same time it acknowledges that there are three Persons in that
Godhead that is still of one essence. God is one, but that oneness
is not simple-it is complex.
This is a terribly difficult subject-far beyond the ability of our
limited minds to grasp fully. Nevertheless, it is extremely important
to declare what the Bible holds, and be silent where the
Bible is silent. God the Father is fully God. God the Son is fully
God. God the Holy Spirit is fully God. The Bible presents this as
fact. It does not explain it. Nevertheless, many explanations have
been suggested, some of which sound logical, but they do not preserve
the truth of scriptural teaching.
One Christian heresy in the early church was called "modalism."
It taught that God appeared at different times in three different
modes or forms-as Father, then as Son, and finally as Holy Spirit.
Those who held this view thought it preserved the unity of
monotheism. But it also meant that when Jesus prayed, He had to
be talking to Himself. Further, to say, as Acts 2 does, that the Father
and the Son sent the Holy Spirit makes little sense if we accept
modalism. Moreover, it violated the clearest presentation of the
Trinity-in-unity as expressed in Matthew's statement by Jesus in the
Great Commission. It was Jesus who said that His disciples were to
baptize their converts "in the name of the Father and the Son and
the Holy Spirit." The Greek construction makes it clear that Jesus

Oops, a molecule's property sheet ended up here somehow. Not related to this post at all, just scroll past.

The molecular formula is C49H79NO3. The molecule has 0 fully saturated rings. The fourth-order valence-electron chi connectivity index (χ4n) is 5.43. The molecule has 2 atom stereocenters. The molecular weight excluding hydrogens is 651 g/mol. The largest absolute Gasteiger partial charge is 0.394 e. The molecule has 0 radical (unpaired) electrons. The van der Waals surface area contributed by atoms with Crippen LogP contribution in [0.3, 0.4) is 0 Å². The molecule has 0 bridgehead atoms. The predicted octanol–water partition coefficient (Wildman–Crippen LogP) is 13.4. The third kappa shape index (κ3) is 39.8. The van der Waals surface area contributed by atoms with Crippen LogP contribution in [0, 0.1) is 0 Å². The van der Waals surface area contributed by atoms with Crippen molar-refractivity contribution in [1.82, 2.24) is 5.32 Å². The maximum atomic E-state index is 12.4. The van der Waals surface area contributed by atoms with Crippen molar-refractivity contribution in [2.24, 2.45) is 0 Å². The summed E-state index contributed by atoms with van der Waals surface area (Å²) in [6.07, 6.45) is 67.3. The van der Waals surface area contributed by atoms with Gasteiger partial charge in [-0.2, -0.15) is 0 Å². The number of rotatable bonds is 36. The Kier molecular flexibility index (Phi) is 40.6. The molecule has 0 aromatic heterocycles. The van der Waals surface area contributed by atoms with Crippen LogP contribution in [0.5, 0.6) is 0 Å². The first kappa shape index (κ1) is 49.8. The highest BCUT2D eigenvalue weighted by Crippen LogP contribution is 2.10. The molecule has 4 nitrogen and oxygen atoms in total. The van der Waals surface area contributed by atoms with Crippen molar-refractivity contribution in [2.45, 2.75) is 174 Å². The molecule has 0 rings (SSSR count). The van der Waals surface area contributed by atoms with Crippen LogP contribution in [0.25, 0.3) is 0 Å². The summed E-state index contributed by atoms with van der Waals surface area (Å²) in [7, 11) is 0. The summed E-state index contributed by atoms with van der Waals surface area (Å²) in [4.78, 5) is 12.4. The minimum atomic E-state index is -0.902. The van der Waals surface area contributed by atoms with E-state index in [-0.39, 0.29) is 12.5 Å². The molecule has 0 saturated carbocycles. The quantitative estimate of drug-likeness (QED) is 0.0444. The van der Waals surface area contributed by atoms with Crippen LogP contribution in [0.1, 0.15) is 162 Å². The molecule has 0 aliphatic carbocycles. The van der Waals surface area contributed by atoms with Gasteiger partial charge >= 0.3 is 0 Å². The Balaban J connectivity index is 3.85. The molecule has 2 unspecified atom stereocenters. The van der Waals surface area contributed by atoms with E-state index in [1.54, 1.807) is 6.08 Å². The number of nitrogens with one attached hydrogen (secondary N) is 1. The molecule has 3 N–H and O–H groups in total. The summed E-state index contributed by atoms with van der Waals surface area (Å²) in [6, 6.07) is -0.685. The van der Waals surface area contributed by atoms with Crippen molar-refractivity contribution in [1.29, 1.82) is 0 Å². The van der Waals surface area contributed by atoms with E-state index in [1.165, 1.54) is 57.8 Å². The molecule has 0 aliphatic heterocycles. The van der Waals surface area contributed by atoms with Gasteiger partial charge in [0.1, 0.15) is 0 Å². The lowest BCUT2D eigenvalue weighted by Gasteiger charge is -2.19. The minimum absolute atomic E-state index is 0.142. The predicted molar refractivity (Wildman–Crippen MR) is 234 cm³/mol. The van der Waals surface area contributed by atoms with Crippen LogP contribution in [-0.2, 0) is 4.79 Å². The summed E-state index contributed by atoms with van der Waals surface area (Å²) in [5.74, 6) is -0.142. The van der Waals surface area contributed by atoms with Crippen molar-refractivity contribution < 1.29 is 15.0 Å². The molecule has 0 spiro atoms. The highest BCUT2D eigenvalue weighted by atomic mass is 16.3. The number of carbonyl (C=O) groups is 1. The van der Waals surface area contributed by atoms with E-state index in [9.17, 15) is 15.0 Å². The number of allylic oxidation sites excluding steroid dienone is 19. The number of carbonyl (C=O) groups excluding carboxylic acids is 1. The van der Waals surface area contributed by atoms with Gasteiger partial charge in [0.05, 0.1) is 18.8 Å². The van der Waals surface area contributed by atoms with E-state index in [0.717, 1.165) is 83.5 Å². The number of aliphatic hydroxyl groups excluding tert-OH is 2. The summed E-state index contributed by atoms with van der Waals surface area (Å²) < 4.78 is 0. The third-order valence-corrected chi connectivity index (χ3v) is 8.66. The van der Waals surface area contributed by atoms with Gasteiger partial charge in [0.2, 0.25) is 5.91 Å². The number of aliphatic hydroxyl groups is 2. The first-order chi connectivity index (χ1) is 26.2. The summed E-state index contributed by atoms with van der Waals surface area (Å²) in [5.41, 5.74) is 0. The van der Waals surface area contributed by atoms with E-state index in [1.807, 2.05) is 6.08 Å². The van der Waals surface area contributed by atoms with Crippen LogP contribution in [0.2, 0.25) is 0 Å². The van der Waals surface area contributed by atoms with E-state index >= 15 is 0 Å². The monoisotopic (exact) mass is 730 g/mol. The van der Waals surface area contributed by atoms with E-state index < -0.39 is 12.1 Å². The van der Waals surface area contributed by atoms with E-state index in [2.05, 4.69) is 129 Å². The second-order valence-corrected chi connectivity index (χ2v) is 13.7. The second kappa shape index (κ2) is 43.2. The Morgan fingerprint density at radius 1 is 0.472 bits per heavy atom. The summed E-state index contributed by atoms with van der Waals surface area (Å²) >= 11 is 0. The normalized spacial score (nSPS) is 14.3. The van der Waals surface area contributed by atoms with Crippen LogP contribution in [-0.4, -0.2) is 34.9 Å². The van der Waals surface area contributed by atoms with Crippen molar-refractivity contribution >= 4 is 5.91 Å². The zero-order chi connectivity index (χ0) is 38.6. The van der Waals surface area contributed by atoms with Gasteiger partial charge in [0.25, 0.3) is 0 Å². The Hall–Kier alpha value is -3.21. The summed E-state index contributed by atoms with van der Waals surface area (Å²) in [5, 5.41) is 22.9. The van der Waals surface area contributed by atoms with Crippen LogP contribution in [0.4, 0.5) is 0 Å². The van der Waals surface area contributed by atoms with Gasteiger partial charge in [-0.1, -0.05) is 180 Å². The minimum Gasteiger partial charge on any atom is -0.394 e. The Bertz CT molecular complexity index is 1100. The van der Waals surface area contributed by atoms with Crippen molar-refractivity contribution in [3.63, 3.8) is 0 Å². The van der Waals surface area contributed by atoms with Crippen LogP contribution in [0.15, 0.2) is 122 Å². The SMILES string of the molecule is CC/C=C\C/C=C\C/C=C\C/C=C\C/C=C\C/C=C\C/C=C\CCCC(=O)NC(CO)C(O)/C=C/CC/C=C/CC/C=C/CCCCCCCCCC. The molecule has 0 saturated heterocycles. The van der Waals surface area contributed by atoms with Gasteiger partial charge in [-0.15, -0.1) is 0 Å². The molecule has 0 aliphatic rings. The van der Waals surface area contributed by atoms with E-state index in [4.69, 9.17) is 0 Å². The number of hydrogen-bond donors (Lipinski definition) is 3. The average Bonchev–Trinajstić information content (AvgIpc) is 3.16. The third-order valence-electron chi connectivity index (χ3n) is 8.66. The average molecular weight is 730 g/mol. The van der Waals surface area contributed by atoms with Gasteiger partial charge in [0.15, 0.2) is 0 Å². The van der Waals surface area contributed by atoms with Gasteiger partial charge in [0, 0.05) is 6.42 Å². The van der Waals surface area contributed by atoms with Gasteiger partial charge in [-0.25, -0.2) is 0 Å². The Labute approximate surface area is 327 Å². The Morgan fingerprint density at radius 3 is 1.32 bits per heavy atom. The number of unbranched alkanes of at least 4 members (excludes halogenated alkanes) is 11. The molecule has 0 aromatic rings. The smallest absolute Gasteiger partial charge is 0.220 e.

is referring to three separate Persons. He clearly taught the doctrine
of the Trinity.
We have seen that the Holy Spirit is a person, and is God, and
is a member of the Trinity. Anyone who fails to recognize this is
robbed of his joy and power. Of course a defective view of any
member of the Trinity will bring about this result because God is
all important. But this is especially true for the Holy Spirit, for
although the Father is the source of all blessing, and the Son is
the channel of all blessing, it is through the Holy Spirit at work
in us that all truth becomes living and operative in our lives.
The most important point I can make in summary is this: there
is nothing that God is that the Holy Spirit is not. All of the essential
aspects of deity belong to the Holy Spirit. We can say of Him
exactly what was said of Jesus Christ in the ancient Nicene Creed:
He is very God of very God! So we bow before Him; we worship
Him; we accord Him every response Scripture requires of our relationship
to Almighty God.
Who is the Holy Spirit? He is God!
Excerpted from "The Holy Spirit: Activating God's Power in Your Life" by Billy Graham. Copyright © 2000 by Billy Graham. Excerpted by permission. All rights reserved. No part of this excerpt may be reproduced or reprinted without permission in writing from the publisher. Excerpts are provided solely for the personal use of visitors to this web site.